- In younger children, increased incidence of bed-wetting
Changes in behavior are an especially common indicator of poor mental health and are often among the first things parents and teachers notice in struggling children. The following behavioral signs, for example, typically present a cause for concern:
- Discussing self-harm, suicide, and other morbid topics
- Losing interest in activities they were interested in previously
- Isolating self from others, even close friends and family
- Difficulty focusing
- Declining academic performance
- Skipping school
- Becoming clingier toward parents and other loved ones (in younger children)
Mental health issues will have a significant impact on a child’s emotional state and may cause heightened moodiness, agitation, or aggression. In particular, adults should look out for the following emotional signs:
- More frequent crying
- Angry, irritable, or aggressive outbursts, particularly if these occur unprompted
- Persistent boredom or apathy
- Sustained anxiety
- Sadness or depression
How Adults Can Help Kids Struggling with Mental Health Issues
If you’re worried about the mental health of your student or child, the first thing you should do is talk with others who interact with that child frequently. Parents and teachers who meet up to compare notes about a particular child’s behavior will likely have enough evidence to tell if mental health support is required. It will also help to discuss these observations with a pediatrician or other healthcare provider. In addition to providing valuable insight into your child’s condition, they can also refer you to a mental health professional who specializes in treating children.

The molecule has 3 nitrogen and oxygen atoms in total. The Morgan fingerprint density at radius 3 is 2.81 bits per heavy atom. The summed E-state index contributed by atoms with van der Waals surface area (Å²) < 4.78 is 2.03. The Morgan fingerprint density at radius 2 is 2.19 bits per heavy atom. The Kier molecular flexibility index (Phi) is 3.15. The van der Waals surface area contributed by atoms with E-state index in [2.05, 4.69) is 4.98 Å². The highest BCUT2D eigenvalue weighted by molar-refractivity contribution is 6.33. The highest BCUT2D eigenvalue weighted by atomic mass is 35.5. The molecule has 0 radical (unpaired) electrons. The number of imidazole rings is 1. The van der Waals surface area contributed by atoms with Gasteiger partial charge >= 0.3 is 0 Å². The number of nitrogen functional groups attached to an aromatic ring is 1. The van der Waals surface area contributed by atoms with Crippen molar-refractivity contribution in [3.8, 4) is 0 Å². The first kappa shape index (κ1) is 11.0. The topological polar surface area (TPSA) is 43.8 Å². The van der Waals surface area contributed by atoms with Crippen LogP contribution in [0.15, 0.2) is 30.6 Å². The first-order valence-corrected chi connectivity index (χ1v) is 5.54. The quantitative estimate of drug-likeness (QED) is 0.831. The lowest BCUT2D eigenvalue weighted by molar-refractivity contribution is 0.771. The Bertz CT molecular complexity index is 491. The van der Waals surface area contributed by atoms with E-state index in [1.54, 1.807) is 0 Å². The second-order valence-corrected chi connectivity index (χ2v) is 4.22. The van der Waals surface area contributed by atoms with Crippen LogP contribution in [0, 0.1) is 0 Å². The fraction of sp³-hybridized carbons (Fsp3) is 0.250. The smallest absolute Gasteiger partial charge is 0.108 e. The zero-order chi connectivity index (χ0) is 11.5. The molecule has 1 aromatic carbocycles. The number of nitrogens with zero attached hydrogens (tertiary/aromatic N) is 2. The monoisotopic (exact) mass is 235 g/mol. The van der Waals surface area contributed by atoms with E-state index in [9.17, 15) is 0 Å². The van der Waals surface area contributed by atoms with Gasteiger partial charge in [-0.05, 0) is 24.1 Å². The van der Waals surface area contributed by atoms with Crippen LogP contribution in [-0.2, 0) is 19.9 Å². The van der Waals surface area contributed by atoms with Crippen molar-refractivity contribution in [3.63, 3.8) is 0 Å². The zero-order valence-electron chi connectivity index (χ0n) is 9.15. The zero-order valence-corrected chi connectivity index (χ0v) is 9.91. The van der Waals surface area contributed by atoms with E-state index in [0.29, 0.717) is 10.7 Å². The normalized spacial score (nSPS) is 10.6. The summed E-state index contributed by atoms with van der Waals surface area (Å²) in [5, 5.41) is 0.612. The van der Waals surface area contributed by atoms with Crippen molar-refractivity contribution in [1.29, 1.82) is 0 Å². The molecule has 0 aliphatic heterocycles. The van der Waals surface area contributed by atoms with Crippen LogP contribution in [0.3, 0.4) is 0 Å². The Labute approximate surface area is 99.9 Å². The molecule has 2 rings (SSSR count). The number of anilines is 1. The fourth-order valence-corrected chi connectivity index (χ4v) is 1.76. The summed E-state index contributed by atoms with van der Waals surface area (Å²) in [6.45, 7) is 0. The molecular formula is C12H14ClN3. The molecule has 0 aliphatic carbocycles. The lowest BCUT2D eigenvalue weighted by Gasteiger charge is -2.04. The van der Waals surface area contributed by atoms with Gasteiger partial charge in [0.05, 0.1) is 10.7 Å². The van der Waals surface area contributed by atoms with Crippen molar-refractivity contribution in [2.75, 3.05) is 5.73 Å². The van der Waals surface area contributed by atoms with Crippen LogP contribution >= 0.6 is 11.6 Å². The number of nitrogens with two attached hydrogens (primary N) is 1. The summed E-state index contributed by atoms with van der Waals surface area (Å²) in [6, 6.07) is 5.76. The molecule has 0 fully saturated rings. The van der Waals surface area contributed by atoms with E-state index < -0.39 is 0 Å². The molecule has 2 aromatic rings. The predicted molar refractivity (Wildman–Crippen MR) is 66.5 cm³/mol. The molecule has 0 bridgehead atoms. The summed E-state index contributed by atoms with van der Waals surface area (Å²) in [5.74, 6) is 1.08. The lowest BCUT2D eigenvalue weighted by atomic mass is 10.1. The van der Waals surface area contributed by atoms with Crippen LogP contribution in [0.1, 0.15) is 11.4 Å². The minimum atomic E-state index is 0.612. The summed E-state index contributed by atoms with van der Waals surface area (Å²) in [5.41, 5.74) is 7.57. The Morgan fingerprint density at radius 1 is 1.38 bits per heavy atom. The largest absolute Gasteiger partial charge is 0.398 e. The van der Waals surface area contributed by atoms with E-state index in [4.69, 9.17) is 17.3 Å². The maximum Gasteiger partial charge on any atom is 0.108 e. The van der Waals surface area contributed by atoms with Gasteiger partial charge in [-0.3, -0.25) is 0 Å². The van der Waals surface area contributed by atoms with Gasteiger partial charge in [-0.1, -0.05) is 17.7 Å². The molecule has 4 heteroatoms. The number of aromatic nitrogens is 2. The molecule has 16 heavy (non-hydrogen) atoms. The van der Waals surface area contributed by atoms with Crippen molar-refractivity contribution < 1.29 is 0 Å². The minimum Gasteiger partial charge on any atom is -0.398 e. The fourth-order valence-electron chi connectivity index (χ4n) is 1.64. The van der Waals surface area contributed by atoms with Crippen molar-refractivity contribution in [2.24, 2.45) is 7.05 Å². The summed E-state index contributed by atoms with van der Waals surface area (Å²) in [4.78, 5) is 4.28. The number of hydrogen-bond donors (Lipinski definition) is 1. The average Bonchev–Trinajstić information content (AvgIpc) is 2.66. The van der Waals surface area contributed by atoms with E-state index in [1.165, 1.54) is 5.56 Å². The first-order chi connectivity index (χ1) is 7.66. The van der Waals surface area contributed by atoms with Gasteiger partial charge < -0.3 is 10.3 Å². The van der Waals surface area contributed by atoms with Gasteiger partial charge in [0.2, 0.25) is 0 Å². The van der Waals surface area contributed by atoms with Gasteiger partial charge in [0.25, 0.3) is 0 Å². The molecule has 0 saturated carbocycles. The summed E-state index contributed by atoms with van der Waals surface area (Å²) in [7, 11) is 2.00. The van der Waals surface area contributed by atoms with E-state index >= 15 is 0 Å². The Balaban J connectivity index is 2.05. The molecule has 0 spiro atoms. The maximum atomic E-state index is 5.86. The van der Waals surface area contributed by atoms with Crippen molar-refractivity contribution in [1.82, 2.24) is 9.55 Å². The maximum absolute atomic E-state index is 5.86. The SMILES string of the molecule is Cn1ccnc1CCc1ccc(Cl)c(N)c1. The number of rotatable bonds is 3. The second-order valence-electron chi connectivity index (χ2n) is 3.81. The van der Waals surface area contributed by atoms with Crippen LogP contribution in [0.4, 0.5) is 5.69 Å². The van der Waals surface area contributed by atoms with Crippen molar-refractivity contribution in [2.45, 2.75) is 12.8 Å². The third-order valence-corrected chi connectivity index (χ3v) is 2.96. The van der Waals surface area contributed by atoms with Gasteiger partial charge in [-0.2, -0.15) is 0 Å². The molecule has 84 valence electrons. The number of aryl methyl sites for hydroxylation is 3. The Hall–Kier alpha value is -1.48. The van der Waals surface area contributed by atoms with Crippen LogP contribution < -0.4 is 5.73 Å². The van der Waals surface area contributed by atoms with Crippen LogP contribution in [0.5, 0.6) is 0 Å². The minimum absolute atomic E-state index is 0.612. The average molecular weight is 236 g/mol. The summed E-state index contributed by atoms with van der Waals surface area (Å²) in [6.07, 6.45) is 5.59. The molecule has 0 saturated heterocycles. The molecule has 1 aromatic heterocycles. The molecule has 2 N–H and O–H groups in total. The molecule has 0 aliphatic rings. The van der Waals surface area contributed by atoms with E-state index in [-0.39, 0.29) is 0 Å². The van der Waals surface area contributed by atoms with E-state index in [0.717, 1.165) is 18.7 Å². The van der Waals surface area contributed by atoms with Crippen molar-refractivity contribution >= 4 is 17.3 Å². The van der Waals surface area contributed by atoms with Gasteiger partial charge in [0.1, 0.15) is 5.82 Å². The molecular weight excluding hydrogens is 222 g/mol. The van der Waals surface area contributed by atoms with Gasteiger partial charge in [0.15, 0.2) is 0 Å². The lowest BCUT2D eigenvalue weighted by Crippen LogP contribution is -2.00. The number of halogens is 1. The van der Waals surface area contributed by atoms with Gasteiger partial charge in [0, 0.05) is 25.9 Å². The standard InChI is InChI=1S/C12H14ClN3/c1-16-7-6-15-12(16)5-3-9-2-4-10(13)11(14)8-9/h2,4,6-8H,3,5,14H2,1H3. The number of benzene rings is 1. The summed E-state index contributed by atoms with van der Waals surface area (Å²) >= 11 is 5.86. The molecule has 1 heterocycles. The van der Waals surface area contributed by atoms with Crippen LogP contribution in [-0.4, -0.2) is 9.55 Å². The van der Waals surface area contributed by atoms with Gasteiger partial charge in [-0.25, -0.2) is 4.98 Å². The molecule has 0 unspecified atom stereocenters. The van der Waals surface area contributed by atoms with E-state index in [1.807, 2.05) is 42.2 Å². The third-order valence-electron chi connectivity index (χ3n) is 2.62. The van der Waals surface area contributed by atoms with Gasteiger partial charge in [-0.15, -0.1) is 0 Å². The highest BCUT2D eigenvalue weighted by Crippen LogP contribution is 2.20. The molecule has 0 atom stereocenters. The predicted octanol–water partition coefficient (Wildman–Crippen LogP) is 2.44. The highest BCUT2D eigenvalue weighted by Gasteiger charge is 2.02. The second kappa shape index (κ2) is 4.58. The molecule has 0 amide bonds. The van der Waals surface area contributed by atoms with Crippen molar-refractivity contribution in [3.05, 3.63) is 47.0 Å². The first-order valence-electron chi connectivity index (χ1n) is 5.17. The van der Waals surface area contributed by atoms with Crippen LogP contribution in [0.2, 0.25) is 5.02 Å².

Communicating at length with your child’s mental health care provider can improve the quality of care even before treatment begins. These conversations help build trust between you and the mental health professional, can help guarantee your child’s safety, and even improve the efficacy of the treatment. Some important questions to ask potential treatment providers include the following:
- How long will the treatment last?
- Are your treatment methods and approaches supported by current research?
- How are parents and family members to be involved in the treatment process?
- Will there be “homework” or tasks to complete between therapy sessions?
- How will the child’s progress be assessed throughout the treatment period?
Depending on the specific situation, therapeutic interventions recommended for a child struggling with mental health problems may include psychotherapy, family counseling, medication, and more. You may also want to communicate with your child’s school regarding any academic accommodations they might require, whether for the short term or for the long term.
Although mental health issues in children can be concerning, rest assured that they are highly treatable, particularly when diagnosed early on. With sufficient support from family, their school community, and their treatment providers, your child has a good chance of recovering well and going on to live a healthy and fulfilling life.